Susan Gubar: On "White Things"
What is the basic relationship of blackness to whiteness and why is it that has been dominated by white? The first stanza of Anne Spencer's "White Things"--which appeared in a 1923 issue of The Crisis--strikingly disentangles preponderance from power, majority from might, in its meditation on these questions.
Beginning with black human beings, Spencer's poem subversively locates whiteness as an aberration. Most of the earth and its inhabitants are colored so where did the whites come from and why, asks the poet, is the white race "free"?
Unlike black men in Spencer's poem, whose color complements the green plains, golden stars, red hills, darkened pines, and ruby rose of nature, the white race appears unnatural: Whiteness is represented by "things," rather than beings, things which are "rare" and alien, as if from a "silvered" world elsewhere. Interlopers on the earth, the whites steal (creep out) into the world of sky, earth, and sea so as to steal (appropriate) it by steeling for warfare. Indeed, the first stanza ends with a cluster of images of destruction: "white feathers of cowardice," used throughout World War I to encourage men to volunteer for the front and almost certain death; the "wand of power" as a magical, magisterial phallus or weapon; the blood drained from the bleached, blanched "white poppy-flower." Rare, expensive, silver white things have devolved by the end of the stanza to "poor" white things, for the "wand" of white power blanches or bleaches, leaching color from the earth.
In the second and final stanza of "White Things," the stealing of the whites moves beyond pilfering and pillaging to the systematic murdering of a lynch mob. When the fire of the pyre changes black into white, life turns into death, burnt flesh and skin become ashes, heads revert to glistening skulls. In this nightmare conclusion, a ghoulish "young one" swings such a skull "In the face of God" and demands that this deity "make" the world and its inhabitants "white" or, in James Weldon Johnson's term, "ex-coloured." Spencer concludes her poem, then, with a scene of lugubrious drollery reminiscent of the fates of Gus and Silas Lynch in The Birth of a Nation. Her ghastly Descartes/Kurtz responds to the jungle as a suitable setting for a scapegoating ritual from a theater of cruelty not unlike the lynchers dancing "round the dreadful thing in fiendish glee" at the end of Claude McKay's sonnet "The Lynching" (1920).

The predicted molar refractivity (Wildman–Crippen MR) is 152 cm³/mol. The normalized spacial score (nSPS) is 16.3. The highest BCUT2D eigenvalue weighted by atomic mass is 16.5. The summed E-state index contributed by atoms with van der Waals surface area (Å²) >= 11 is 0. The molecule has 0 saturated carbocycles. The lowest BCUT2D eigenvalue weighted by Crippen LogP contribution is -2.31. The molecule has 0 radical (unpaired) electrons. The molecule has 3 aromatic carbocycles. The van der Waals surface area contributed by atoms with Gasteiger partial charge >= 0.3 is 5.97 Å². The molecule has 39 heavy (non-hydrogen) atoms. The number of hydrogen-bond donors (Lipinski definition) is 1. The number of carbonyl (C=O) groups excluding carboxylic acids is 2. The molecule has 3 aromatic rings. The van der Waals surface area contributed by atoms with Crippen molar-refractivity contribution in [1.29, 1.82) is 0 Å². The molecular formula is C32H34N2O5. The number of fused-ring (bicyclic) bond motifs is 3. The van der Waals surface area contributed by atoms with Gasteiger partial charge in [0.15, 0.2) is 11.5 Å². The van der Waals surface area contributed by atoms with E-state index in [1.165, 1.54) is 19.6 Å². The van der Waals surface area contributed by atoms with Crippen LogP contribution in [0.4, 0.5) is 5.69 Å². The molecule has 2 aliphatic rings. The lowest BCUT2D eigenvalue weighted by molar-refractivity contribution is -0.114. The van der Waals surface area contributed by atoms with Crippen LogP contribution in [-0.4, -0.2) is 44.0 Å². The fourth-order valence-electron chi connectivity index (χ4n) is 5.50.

As a statement about the psychology of racism, Spencer's poem suggests that the marginalization of whites, their insecurity at being a minority, their guilt at appropriating a world in which they feel alien, their envy of a natural beauty not their own, all these factors combine to cause the murderous mastery of imperialist violence. Here whiteness resembles cowardice or fear and its reaction-formation, domination.
. . .
Reversing normative ethical and spiritual valuations of color, Spencer hints that the white race should be associated with evil. For the "ghoul" who swears "by the hell that sired him" utters not a pious prayer but a daemonic curse that God "make white," and "white" rhymes here with "might." The only hope the poem holds out persists in the quotation marks of the last line which contain the possibility that the God who made (black) men (not white ghouls) is a deity of color who will refuse to hear or heed the deadly malediction.
A powerful protest poem, "White Things" illustrates exactly how extraordinary a cultural moment occurred during the Harlem Renaissance because this poem traverses normative stories about race. By starting with a "colorful" world peopled by "Black men," Spencer topples the usual view of beginnings offered by traditional myths of racial origin.
. . .
Unlike most earlier speculations, Spencer's poem operates under the radical assumption that black people are the "first" race in the sense that they are the originatory, natural people inhabiting a landscape of their own; the whites--Promethean and Satanic--are second-comers, sly and destructive thieves. She therefore attributes racism to white belatedness, the anxieties of whites about entering a world of green, gold, red, dark, and ruby rose colors, all of which are born and born alive, while whiteness is produced by and through death. At its most gruesome Spencer's poem implies that, though colors simply exist, whiteness must be manufactured out of sacrificed black bodies. If blacks turn white only in death, perhaps white men are dead men, ghoulish ghosts in a silvered world of Unbeing. As so often in satiric portrayals of lynching, whites are the savages who engage in cannibalism, the human sacrifice of pyring a race. The poet therefore sees the advancing, colonizing culture of whiteness as one grotesquely committed to transforming black into white and in the process murdeing nature, killing colorful lives into ashen, blanched things. According to Spencer, then, white culture dedicates itself to genocidal race-change, reducing black heads to white skulls, for no other reason than the need of whites to assert dominion.
|Title||Susan Gubar: On "White Things"||Type of Content||Criticism|
|Criticism Author||Susan Gubar||Criticism Target||Anne Spencer|
|Criticism Type||Poet||Originally Posted||21 May 2020|
|Publication Status||Excerpted Criticism||Publication||Racechanges: White Skin, Black Face in American Culture|
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